The RFL and RFU logos

The Rugby Football League (RFL) and Rugby Football Union (RFU) have banned transgender women from competing in female-only forms of their games.

The RFL’s board approved its new policy which will come into effect in August.

The RFU’s council voted on Friday to pass its new policy for the 2022-23 season, with “33 in favour, 26 against and two abstaining”.

About 30 protestors gathered at the RFU’s headquarters at Twickenham Stadium before the vote.

The RFL’s new “Gender Participation Policy” applies to contact rugby league from Under-12s and above, while the RFU’s guidance kicks-in for Under-12s and above.

There are currently six transgender women playing senior rugby union.

What has the RFU said?

The RFU, the governing body of the union code in England, had previously recommended a ban.

On Friday, the council passed policy which will “only permit players in the female category if the sex originally recorded at birth is female”.

“The RFU Council has determined that until such time as new further peer-reviewed science is available, a precautionary approach is appropriate to ensure fair competition and safety of all competitors,” a statement said.

This follows World Rugby’s stance – which in 2020 became the first international sports federation to say transgender women cannot compete at the elite and international level of the women’s game.

A group of protestors were at Twickenham on Friday to share their support for the trans community before the vote.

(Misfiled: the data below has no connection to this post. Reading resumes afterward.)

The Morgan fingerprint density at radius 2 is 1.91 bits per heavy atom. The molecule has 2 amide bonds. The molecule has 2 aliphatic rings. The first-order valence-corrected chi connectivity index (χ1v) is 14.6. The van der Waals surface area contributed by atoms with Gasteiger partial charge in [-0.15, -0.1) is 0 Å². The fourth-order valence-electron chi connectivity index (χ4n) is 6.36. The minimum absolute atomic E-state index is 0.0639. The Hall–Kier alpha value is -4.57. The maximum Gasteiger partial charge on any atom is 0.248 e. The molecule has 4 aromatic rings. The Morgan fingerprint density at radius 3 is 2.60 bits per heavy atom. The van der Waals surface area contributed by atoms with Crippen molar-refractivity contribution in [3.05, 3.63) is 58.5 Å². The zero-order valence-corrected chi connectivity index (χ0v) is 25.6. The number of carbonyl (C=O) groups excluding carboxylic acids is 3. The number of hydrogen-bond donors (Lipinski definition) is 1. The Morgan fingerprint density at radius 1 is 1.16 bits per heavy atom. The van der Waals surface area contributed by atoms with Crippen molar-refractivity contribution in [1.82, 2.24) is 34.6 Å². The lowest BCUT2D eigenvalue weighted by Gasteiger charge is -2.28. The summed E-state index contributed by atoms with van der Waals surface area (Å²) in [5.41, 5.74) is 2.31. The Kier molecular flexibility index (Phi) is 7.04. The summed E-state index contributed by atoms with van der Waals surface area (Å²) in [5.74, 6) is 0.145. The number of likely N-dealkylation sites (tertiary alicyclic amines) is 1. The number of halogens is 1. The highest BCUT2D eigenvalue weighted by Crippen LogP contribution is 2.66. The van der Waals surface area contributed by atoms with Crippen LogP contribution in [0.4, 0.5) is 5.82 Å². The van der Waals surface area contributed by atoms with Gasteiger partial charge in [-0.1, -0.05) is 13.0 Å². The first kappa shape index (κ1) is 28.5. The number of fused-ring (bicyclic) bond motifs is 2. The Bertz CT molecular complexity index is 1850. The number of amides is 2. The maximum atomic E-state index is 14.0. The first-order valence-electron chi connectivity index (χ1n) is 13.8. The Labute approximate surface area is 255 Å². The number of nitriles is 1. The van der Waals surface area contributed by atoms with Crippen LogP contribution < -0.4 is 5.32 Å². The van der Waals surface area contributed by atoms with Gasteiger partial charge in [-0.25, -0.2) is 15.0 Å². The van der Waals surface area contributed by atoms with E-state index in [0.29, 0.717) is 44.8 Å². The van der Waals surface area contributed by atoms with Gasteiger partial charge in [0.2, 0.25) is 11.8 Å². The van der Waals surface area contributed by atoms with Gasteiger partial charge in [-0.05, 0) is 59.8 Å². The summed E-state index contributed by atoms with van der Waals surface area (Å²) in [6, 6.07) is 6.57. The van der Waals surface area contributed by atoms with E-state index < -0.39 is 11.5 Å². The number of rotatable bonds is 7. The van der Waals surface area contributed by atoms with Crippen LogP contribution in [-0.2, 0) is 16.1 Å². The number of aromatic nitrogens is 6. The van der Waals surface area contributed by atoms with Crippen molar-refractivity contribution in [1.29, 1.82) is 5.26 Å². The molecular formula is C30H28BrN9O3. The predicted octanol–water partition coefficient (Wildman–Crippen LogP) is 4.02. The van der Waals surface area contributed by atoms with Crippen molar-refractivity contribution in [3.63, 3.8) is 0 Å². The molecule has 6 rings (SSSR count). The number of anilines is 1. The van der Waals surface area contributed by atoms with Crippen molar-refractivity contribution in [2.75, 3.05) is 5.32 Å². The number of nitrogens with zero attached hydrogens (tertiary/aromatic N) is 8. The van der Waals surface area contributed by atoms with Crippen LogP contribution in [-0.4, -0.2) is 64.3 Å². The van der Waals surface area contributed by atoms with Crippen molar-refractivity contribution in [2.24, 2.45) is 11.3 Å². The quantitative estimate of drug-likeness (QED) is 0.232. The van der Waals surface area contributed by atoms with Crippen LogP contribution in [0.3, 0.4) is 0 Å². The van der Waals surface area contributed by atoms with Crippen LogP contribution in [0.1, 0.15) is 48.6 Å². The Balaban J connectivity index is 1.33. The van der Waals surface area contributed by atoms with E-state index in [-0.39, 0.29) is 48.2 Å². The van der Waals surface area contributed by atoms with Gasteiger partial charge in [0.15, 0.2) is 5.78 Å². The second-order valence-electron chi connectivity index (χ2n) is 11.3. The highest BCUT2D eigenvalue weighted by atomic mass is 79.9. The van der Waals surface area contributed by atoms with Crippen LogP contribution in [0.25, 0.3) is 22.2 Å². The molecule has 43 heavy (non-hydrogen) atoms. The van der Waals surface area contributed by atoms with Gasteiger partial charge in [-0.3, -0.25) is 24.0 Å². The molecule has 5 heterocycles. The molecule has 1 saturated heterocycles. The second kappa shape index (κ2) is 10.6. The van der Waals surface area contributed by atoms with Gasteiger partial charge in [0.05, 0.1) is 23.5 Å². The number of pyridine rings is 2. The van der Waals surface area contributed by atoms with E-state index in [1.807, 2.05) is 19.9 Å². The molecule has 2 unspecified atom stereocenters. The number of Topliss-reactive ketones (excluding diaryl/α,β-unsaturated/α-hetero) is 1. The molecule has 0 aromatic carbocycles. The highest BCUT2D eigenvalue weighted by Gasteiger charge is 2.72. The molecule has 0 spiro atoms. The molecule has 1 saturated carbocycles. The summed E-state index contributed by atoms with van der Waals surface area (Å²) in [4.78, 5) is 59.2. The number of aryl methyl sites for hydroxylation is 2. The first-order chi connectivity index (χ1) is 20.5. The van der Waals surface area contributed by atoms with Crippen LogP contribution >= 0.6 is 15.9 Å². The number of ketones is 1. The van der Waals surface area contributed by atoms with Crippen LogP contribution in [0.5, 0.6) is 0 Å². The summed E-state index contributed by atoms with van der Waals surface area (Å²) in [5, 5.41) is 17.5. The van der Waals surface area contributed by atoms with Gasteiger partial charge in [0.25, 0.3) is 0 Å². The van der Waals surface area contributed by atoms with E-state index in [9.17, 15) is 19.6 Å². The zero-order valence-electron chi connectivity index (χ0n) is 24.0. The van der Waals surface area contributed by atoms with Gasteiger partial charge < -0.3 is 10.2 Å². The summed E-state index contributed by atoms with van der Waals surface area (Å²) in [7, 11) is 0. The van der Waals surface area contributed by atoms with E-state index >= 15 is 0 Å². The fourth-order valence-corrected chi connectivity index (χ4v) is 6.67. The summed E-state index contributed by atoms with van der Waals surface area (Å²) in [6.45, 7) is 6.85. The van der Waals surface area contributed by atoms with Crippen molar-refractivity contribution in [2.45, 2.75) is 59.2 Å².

The RFU began a two-year review into its current policy in autumn 2020, which included a game-wide survey that received over 11,000 responses, considered scientific evidence and sought guidance from other sporting bodies.

“This science provides the basis of the new gender participation policy that concludes the inclusion of trans people originally recorded male at birth in female contact rugby cannot be balanced against considerations of safety and fairness,” the RFU said.

It added that is had been “a complex and difficult decision and the policy change was not taken lightly or without thorough and full research and consultation”.

RFU president Jeff Blackett said: “We know that many will be disappointed by this decision, however it has been based on all the scientific evidence available.

“Our game can be strengthened by everyone who is involved; be it in coaching, refereeing, administration or supporting and playing non-contact forms of the game.”

The RFU said there were discussions of evaluating a case-by-case system but said: “In light of the research findings and work of World Rugby and the UK Sports Councils, and given the difficulties in identifying a credible test to assess physiological variables, this is no longer a viable option at this time and does not necessarily ensure inclusion.”

The RFU added: “In the male category, players whose sex recorded at birth is female may play if they provide their written consent and a risk assessment is carried out.”

The governing body has also contacted the transgender women players who are registered to play in England “to offer its support in continuing to encourage them to participate in the sport”.